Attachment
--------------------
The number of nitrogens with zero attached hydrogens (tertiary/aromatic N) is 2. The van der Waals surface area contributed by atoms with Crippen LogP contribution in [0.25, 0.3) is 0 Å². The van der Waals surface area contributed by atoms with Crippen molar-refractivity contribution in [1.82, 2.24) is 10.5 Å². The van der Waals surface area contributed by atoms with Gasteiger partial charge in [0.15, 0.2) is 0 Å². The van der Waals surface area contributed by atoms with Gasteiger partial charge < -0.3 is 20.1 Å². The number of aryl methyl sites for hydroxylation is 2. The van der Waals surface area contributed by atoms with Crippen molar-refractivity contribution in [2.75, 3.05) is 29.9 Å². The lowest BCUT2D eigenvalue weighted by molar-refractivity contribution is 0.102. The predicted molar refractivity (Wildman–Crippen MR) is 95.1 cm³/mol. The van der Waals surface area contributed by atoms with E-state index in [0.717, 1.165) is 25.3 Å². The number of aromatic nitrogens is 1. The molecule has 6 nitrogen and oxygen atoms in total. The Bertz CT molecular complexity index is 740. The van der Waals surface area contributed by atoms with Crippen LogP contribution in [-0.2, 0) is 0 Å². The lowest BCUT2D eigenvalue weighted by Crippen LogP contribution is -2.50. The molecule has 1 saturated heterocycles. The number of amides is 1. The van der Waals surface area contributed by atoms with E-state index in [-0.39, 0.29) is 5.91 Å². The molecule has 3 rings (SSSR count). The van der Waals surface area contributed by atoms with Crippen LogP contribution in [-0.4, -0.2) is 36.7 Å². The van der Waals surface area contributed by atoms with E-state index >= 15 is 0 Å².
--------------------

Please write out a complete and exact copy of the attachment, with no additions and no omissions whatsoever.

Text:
The number of nitrogens with zero attached hydrogens (tertiary/aromatic N) is 2. The van der Waals surface area contributed by atoms with Crippen LogP contribution in [0.25, 0.3) is 0 Å². The van der Waals surface area contributed by atoms with Crippen molar-refractivity contribution in [1.82, 2.24) is 10.5 Å². The van der Waals surface area contributed by atoms with Gasteiger partial charge in [0.15, 0.2) is 0 Å². The van der Waals surface area contributed by atoms with Gasteiger partial charge < -0.3 is 20.1 Å². The number of aryl methyl sites for hydroxylation is 2. The van der Waals surface area contributed by atoms with Crippen molar-refractivity contribution in [2.75, 3.05) is 29.9 Å². The lowest BCUT2D eigenvalue weighted by molar-refractivity contribution is 0.102. The predicted molar refractivity (Wildman–Crippen MR) is 95.1 cm³/mol. The van der Waals surface area contributed by atoms with E-state index in [0.717, 1.165) is 25.3 Å². The number of aromatic nitrogens is 1. The molecule has 6 nitrogen and oxygen atoms in total. The Bertz CT molecular complexity index is 740. The van der Waals surface area contributed by atoms with Crippen LogP contribution in [-0.2, 0) is 0 Å². The lowest BCUT2D eigenvalue weighted by Crippen LogP contribution is -2.50. The molecule has 1 saturated heterocycles. The number of amides is 1. The van der Waals surface area contributed by atoms with E-state index in [-0.39, 0.29) is 5.91 Å². The molecule has 3 rings (SSSR count). The van der Waals surface area contributed by atoms with Crippen LogP contribution in [-0.4, -0.2) is 36.7 Å². The van der Waals surface area contributed by atoms with E-state index >= 15 is 0 Å².